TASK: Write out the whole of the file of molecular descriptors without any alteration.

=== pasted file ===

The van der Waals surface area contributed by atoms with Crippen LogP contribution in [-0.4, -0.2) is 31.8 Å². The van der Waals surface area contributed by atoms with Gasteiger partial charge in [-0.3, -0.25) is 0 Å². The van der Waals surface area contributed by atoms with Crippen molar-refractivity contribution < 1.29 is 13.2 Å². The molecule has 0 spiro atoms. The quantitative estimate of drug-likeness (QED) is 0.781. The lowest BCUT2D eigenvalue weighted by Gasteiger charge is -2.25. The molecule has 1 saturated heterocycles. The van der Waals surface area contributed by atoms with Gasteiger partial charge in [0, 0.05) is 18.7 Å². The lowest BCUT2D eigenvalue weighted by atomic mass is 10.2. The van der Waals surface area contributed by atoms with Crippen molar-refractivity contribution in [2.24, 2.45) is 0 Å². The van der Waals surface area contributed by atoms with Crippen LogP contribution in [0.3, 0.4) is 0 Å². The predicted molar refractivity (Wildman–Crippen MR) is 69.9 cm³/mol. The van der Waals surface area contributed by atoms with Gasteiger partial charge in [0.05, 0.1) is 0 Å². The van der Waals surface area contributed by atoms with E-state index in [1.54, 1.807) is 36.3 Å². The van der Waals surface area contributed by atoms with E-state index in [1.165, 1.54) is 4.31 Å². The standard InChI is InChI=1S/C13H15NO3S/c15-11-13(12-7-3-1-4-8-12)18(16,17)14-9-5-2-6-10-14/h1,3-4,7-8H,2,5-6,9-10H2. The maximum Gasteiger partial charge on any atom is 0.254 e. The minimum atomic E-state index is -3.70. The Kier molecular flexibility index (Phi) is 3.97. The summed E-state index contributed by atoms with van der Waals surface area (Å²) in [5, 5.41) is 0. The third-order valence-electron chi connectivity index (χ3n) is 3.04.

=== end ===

The van der Waals surface area contributed by atoms with Crippen LogP contribution in [-0.4, -0.2) is 31.8 Å². The van der Waals surface area contributed by atoms with Gasteiger partial charge in [-0.3, -0.25) is 0 Å². The van der Waals surface area contributed by atoms with Crippen molar-refractivity contribution < 1.29 is 13.2 Å². The molecule has 0 spiro atoms. The quantitative estimate of drug-likeness (QED) is 0.781. The lowest BCUT2D eigenvalue weighted by Gasteiger charge is -2.25. The molecule has 1 saturated heterocycles. The van der Waals surface area contributed by atoms with Gasteiger partial charge in [0, 0.05) is 18.7 Å². The lowest BCUT2D eigenvalue weighted by atomic mass is 10.2. The van der Waals surface area contributed by atoms with Crippen molar-refractivity contribution in [2.24, 2.45) is 0 Å². The van der Waals surface area contributed by atoms with Crippen LogP contribution in [0.3, 0.4) is 0 Å². The predicted molar refractivity (Wildman–Crippen MR) is 69.9 cm³/mol. The van der Waals surface area contributed by atoms with Gasteiger partial charge in [0.05, 0.1) is 0 Å². The van der Waals surface area contributed by atoms with E-state index in [1.54, 1.807) is 36.3 Å². The van der Waals surface area contributed by atoms with E-state index in [1.165, 1.54) is 4.31 Å². The standard InChI is InChI=1S/C13H15NO3S/c15-11-13(12-7-3-1-4-8-12)18(16,17)14-9-5-2-6-10-14/h1,3-4,7-8H,2,5-6,9-10H2. The maximum Gasteiger partial charge on any atom is 0.254 e. The minimum atomic E-state index is -3.70. The Kier molecular flexibility index (Phi) is 3.97. The summed E-state index contributed by atoms with van der Waals surface area (Å²) in [5, 5.41) is 0. The third-order valence-electron chi connectivity index (χ3n) is 3.04.